• They may or may be resilient subject to the external pressures put on them. But if you’re wrong about what those impacts will be, there is no second chance to try again.

    • Hi Will

      I’m not as pessimistic about the ability of ecosystems to recover, although it seems clear that they don’t recover the past–when and if they do recover they recover enough strength and resilience to try something new. My concerns about biodiversity at this point are focused on the oceans rather than land–more of an opportunity as we don’t seem to show much inclination to move underwater in force any time soon.

    • Will,
      The “fragility of nature” is one of the assumptions that it is long since past actually testing.
      History demonstrates, if we look at the evidence, that nature is not only resilient, it is dangerous and highly adaptable.

  2. Tom,
    I presume you’re familiar with Bill Ruddimen’s research on the earliest atmospheric signature of the anthropocene?

    It will be interesting to see how we manage our long term impacts. I wonder, though. Perhaps our overall impact on the environment has stablized, we are still driving dramatic changes.

    Of course, cities are growing. But there’s a huge space between urban and rural. In America we call it suburbia. Suburbs represent virtually complete environmental destruction, just like cities, but house far fewer people per unit of land.

    OTOH, rural areas have shrinking populations. In some regions, that translates into “rewilding” the countryside. In other areas, it translates into full scale agricultural development, every bit as destructive as cities. In effect, cities have two footprints: the land the sit on top of, and the land that produces the resources that they draw from.

    Technology increases the efficiency of agricultural production, for sure. But growing cities and shrinkage in some rural areas is still driving massive land use changes.

    It’s interesting, too, that much of what is now slipping under the pavement of “urbia” and suburbia is some of the most productive farmland – land that required little in the way of technological support to be productive. Interestingly too, some land that was once very productive is being reclaimed by environmental projects.

    a jumble of thoughts, I agree.

    • but a good jumble.

      In effect, cities have two footprints: the land the sit on top of, and the land that produces the resources that they draw from.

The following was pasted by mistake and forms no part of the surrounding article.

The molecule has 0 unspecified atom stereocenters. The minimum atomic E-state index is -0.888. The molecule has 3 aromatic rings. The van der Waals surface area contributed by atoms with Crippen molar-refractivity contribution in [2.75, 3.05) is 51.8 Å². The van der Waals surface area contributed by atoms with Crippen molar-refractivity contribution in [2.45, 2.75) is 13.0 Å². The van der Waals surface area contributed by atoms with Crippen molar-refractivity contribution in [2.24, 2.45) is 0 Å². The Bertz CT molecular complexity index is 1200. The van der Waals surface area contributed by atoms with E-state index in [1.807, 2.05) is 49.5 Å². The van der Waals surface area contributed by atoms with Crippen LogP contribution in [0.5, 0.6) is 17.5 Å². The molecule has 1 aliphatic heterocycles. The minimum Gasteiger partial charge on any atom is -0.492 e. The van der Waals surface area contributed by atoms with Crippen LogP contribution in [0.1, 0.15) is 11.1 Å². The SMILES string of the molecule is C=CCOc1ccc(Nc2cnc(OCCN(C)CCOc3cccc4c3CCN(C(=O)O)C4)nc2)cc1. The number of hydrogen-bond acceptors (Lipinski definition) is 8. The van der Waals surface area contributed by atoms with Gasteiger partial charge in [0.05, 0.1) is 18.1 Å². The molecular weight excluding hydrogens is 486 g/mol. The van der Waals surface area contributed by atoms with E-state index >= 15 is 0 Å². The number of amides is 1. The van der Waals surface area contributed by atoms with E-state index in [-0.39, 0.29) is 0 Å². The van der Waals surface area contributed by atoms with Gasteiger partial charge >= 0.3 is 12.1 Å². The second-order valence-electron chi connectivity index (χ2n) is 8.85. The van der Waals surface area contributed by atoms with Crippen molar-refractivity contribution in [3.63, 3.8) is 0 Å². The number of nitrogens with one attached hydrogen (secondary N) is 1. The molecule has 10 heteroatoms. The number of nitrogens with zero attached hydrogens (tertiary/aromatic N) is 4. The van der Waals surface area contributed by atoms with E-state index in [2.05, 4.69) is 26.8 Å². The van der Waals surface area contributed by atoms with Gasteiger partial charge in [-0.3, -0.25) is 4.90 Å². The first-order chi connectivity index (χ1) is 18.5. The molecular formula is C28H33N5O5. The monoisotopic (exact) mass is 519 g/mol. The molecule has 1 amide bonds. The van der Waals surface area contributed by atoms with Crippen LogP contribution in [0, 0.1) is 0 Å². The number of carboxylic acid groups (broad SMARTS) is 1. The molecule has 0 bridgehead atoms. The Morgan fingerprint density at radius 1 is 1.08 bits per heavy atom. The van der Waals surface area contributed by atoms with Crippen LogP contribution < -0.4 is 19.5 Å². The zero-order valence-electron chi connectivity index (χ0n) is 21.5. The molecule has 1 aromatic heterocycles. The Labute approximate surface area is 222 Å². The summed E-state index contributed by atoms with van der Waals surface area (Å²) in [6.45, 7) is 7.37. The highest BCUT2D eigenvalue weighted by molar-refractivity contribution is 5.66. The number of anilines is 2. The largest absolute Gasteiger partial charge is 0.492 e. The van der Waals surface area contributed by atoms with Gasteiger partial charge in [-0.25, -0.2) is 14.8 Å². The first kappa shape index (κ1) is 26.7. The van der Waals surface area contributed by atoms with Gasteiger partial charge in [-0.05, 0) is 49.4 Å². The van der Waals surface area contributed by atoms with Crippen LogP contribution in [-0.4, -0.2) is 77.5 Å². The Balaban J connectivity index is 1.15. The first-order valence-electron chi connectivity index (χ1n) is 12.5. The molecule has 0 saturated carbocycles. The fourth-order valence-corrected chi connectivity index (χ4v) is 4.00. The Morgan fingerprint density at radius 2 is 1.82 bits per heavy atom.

A very succinct summary of a concept I’ve understood for a while.

      To follow up on the suburbia thing – So what happens when everyone is rich enough to move out of the city if they want to?

      • Suburbia seems to lose its charm fairly quickly–evidently people prefer cities, if they are safe and have decent infrastructure. (Certainly worked that way for me, but demographic trends seem to be moving in that direction as well.)

        As for the double footprint, that’s actually true of cities, suburbs and even rural areas that are not completely self-sufficient. It might be more accurate to assign a footprint to each person, if you could get the details fine enough.

    • A good jumble–keep it coming.

      • thx

        But it’s kind of wierd how suburbia keeps growing despite it’s lack of charm. I can think of a couple of areas with nearly endless suburbia for hundreds of miles: the Puget Sound – Willamette Valley basin (Basically Seattle to Portland), and the Rocky Mountain front, Ft Collins to Colorado Springs. In both stretches, there are mid-sized breaks (say, 10-15 miles), but the breaks are closing fast.

    • In Norway we have an abundance of wilderness, but the areas where the number of species is highest are the suburbian areas Surrounding Oslo, the capital. Gardens with lawns, ponds, hedges, a variety of trees and flowers coexisting with areas of semi-wild vegetation is absolutely perfect for a huge number of smaller species. More so than the actual “wild” itself. And if you venture only a few hundred meters from the nearest residential area, you can get lucky and find deer, moose, even breeding wolves these days. It shows how adaptable nature is.

      So calling suburbia “complete environmental destruction” is plain wrong.

  3. I like the new blog. Interesting that you mark hunting techniques using fire as the beginning of the anthropocene. Why? Was this the point where man became more than “natural” part of the environment or the beginning of pollution? Fires are also natural.
    A friend bought 1,000 acres of tree farm in a rural area outside of Richmond Virginia about 6 years ago. It’s been fun hiking the property. There is evidence that parts were tilled long ago and parts were pasture. There were at least three houses on the property (there are none now) with the newest being easily 100 years old. My friends bought it right after it was clear cut, and now it’s quickly turning into a forest again. They will sell the timber again in a decade or two. Deer, coyote, bear, turkey, and thousands of other native species thrive here. Most interesting discovery- there are several adjacent properties with no known owners (no taxes paid for decades). This is not mountain land or flood plain and it’s a two-hour drive from DC. The price was obscenely low. There are fewer people on this land and less intensive use today in the 21st century than there was in the 19th and 18th centuries. That’s one of the reason’s I’m an optimist.

    • Buy it all and parcel it out. I’ll take a few acres.

      • Marty,

        You might want to spend some time away from the major urban corridors.

        There is plenty of land to be had for next to nothing once you get off the major urban corridors. Unfortunately, you have to bring your own job/ money.

  4. Unless I’m reading the charts backwards, the earth only needs to cool down about 1.5°C and we will be back in a little ice age.

    Given that improved technology would save humanity from many of the travails of a cold climate, would heating or cooling be the greater disaster?

    Nathan Myhrvold of Intellectual Ventures claims that he can dial back the Earth’s temperature to anything you want:


  5. Tom,
    Exactly! The so-called Anthropocene goes back at least to exploiting fire to enhance hunting (burn out competitor clans?) Consider the extensive irrigation systems that were built thousands of years ago in the Afghan/Iranian region. Or early Nile and other river valley irrigation systems. You are really on to something here.